Eric Ambler's first six novels released between 1936 and 1940 quickly established his reputation as a master craftsman of intrigue and espionage narratives. Far less often discussed are the twelve Cold War novels he published, after an eleven-year hiatus as a screenwriter, between 1951 and 1981. This study argues that his entire corpus manifests late modernism's impulse toward a broadly social, political, and cultural critique of the times. Ambler's fiction from the mid-1950s onward is also remarkable for its ludic turn as he assesses the self-deceptions of an increasingly bureaucratized and media-focused world blind to its own follies. In these later works can be seen elements of what has come to be known as postmodernism, though in his commitment to chronicling the juggernaut of modernity he remains a uniquely independent witness of what is now being called the long twentieth century.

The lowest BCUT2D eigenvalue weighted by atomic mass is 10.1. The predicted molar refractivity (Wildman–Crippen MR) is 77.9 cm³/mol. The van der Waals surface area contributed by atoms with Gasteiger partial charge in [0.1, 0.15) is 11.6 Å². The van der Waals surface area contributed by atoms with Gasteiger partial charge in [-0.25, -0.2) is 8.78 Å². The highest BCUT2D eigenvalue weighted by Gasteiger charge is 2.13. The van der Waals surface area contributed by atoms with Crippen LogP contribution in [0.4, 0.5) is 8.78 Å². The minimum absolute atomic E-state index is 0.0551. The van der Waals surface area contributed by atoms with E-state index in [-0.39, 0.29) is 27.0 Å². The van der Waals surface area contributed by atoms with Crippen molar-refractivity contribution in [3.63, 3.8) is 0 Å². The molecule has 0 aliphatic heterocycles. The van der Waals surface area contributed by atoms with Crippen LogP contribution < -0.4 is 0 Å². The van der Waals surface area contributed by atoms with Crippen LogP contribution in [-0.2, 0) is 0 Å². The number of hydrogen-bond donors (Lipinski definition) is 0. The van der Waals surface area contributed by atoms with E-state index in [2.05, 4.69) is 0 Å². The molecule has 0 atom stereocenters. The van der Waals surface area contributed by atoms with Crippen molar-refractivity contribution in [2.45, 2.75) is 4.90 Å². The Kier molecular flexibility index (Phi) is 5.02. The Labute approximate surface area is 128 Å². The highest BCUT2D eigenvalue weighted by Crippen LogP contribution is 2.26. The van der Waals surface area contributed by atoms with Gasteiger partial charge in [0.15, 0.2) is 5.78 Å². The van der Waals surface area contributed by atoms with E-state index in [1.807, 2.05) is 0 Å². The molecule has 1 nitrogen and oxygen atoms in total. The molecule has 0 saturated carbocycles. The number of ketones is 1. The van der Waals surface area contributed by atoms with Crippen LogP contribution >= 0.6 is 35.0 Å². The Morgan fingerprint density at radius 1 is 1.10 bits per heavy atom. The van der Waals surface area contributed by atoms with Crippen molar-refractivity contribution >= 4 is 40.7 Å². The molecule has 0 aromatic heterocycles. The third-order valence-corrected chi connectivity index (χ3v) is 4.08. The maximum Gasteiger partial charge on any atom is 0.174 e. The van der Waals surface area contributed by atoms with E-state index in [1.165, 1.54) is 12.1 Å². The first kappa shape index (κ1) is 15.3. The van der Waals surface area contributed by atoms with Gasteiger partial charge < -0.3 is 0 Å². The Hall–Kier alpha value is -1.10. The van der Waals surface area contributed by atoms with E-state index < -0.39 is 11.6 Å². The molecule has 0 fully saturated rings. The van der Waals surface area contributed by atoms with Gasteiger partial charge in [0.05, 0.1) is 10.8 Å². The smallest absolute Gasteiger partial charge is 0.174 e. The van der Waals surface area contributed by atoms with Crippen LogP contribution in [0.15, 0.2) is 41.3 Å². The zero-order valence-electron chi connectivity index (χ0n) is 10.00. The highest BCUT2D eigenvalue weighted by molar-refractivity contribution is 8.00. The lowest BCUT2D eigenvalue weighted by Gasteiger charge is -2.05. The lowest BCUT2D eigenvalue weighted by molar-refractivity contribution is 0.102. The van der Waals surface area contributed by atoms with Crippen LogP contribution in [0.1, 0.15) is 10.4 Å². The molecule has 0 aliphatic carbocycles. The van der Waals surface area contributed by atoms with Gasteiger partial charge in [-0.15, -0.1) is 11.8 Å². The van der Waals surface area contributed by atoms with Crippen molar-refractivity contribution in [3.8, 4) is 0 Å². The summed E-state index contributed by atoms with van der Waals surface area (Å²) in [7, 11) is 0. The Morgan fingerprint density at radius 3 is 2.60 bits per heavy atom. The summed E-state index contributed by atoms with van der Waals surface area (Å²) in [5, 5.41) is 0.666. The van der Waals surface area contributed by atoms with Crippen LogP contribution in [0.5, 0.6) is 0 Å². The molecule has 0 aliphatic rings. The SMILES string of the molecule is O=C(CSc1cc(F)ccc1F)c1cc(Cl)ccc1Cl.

Publisher: Rowman & Littlefield
Number of pages: 176
Weight: 454 g
Dimensions: 237 x 161 x 18 mm
In his incisive close readings, set within informed theoretical and historical contexts, Robert Lance Snyder establishes Eric Ambler as a major twentieth century writer who erases extant boundaries between literary and genre fiction. Snyder shows definitively that over the course of his 45 year writing career, Ambler's concerns with Fascism, national identity and belonging, capitalist greed, and the nature of literary character and structure plot analytical narrative experiments that in addition to their importance to modernist, intermodern, and postmodern studies, should inform our thinking about culture and politics today.--Phyllis Lassner, Northwestern University
Two critical categories have sparked the most fascinating work in the new modernist studies: late modernism and popular culture. Bringing both into conversation, however, has been elusive. Synder's Eric Ambler's Novels: Critiquing Modernity joins select company reading genre fiction amidst late modernism and harmonizing their distinct approaches to critical cultural theory. Snyder makes Ambler's critique of modernity a real thriller.--James Gifford, Professor of English, Fairleigh Dickinson University